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  • Embargo expired:
    15-Mar-2010 3:00 PM EDT

Article ID: 562201

Researchers Identify Gene that May Play Role in Atherosclerosis

Georgia Institute of Technology, Research Communications

A new study suggests that a gene called HuR plays a critical role in inducing and mediating an inflammatory response in cells experiencing mechanical and chemical stresses. The finding may lead to new treatments for diseases associated with inflammation, such as atherosclerosis.

Released:
11-Mar-2010 10:30 AM EST
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Article ID: 562289

Mayo Clinic Study on How to Minimize Radiation Risks of Angioplasty Shows Highest Doses in Men, Large Body Mass, Complex Cases

Mayo Clinic

Body size, gender and the complexity of heart disease significantly influence how much cumulative radiation skin dose that patients receive during percutaneous coronary intervention (PCI) therapy, also known as angioplasty, according to a new Mayo Clinic study. The study was undertaken as a quality control initiative to reduce the potential radiation risks of cancer to patients and PCI operators.

Released:
15-Mar-2010 11:00 AM EDT
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Article ID: 562291

Cardiac Rehabilitation Helps Survival Time in Heart Patients Receiving Stent Therapy

Mayo Clinic

A team of Mayo Clinic researchers have found that cardiac rehabilitation is associated with significantly reduced mortality rates for patients who have had stents placed to treat blockages in their coronary arteries. The findings, presented today at the annual meeting of the American College of Cardiology in Atlanta, found that patients who had coronary angioplasty (stent placement, also known as percutaneous coronary intervention) and afterwards participated in a cardiac rehabilitation program had a 45 to 47 percent decrease in mortality compared to those who did not participate in a cardiac rehabilitation program.

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15-Mar-2010 11:00 AM EDT
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Heart Disease

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  • Embargo expired:
    10-Mar-2010 5:00 PM EST

Article ID: 562173

New Drug Reduces Bad Cholesterol and Triglycerides without Statin Side Effects

Houston Methodist

A new drug, eprotirome, has been shown to significantly lower bad cholesterol, triglycerides and Lp(A), without the side effects that statins cause in many people.

Released:
10-Mar-2010 2:30 PM EST
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Article ID: 562172

Research Points to Way to Improve Heart Treatment

University of Iowa

Current drugs used to treat heart failure and irregular heartbeat have limited effectiveness and have side effects. New basic science findings suggest a way that treatments could potentially be refined so that they work better and target only key heart-related mechanisms.

Released:
10-Mar-2010 2:05 PM EST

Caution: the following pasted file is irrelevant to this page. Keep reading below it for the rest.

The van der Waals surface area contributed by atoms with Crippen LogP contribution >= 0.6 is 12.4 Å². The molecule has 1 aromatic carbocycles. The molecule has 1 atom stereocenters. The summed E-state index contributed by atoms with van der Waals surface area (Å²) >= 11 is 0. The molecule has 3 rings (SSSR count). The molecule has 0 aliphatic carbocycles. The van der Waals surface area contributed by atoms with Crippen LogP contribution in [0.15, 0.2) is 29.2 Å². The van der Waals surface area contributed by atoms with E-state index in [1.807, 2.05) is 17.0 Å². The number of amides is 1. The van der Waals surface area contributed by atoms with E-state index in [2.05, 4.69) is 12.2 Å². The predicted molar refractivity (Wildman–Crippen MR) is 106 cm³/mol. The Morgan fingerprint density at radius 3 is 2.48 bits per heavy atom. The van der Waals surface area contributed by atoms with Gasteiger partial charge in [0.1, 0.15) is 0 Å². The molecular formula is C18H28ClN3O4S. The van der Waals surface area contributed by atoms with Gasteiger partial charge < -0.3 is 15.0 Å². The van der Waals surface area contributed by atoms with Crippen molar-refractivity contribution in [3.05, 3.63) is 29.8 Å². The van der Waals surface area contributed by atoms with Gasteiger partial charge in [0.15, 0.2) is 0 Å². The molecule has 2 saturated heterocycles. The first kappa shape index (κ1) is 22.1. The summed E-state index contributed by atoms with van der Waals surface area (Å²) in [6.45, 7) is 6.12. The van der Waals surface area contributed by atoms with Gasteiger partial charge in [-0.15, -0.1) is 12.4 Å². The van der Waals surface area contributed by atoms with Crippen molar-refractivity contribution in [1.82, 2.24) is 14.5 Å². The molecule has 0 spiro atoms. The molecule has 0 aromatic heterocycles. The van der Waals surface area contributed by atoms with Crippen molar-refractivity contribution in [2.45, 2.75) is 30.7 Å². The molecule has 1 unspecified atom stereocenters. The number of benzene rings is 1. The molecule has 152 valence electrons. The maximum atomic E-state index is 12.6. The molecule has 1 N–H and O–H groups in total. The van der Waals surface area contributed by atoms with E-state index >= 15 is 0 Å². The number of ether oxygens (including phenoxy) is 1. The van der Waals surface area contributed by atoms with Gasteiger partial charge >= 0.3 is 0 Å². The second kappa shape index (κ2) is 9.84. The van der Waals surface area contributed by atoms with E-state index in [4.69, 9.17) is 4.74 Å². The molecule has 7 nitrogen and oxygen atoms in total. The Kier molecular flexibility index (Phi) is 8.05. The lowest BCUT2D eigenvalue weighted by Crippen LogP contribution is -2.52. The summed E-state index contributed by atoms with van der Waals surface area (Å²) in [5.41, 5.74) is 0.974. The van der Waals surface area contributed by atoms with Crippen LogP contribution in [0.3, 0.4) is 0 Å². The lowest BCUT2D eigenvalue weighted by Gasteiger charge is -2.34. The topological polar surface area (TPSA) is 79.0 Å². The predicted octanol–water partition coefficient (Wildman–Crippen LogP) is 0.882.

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Article ID: 562120

Geisinger Collaborates on National Research Project: Investigators to Study the Care, Outcomes of Young Women with Heart Disease

Geisinger Health System

Geisinger Health System and Yale School of Medicine investigators are researching how young people recover from heart attacks through VIRGO (Variation in Recovery: Role of Gender on Outcomes in Young AMI Patients), a research project funded by the National, Heart, Lung and Blood Institute.

Released:
9-Mar-2010 11:45 AM EST
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Heart Disease

Article ID: 562097

Novel Program Translates Behavioral and Social Science Research Into Treatments to Reduce Obesity

Rush University Medical Center

Under a $7.1 million grant from the National Institutes of Health, Rush University Medical Center is developing a novel program, called WISHFIT, to help pre-menopausal women reduce visceral fat through a sustained increase in physical activity and reduction in stress. The program will be designed by both Rush researchers and women in two Southside Chicago communities.

Released:
8-Mar-2010 2:45 PM EST
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Social and Behavioral Sciences

Article ID: 561972

Beta Blocker Therapy Underused in Heart Failure Patients

Saint Louis University Medical Center

New Saint Louis University research found that beta blockers are underused in heart failure patients who receive an implantable cardiac device, suggesting a reliance on technology rather than conventional drug therapy.

Released:
3-Mar-2010 7:00 PM EST
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  • Embargo expired:
    1-Mar-2010 12:05 AM EST

Article ID: 561759

Obese 3-Year-olds Show Early Warning Signs for Future Heart Disease

University of North Carolina Health Care System

A study by University of North Carolina at Chapel Hill researchers found that obese children as young as 3 years old have elevated levels of C-reactive protein, a marker of inflammation that in adults is considered an early warning sign for possible future heart disease.

Released:
25-Feb-2010 10:35 PM EST
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  • Embargo expired:
    24-Feb-2010 5:00 PM EST

Article ID: 561608

Lasofoxifene Helps Reduce Risk of Bone Fractures, Breast Cancer, Heart Disease and Stroke

California Pacific Medical Center Research Institute

Low doses of the medication lasofoxifene can reduce the risk of vertebral and non-vertebral fractures, ER-positive breast cancer, coronary heart disease and stroke in postmenopausal women with osteoporosis. That’s the finding of a new study in the latest issue of the New England Journal of Medicine.

Released:
23-Feb-2010 9:00 AM EST
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Cancer, Heart Disease


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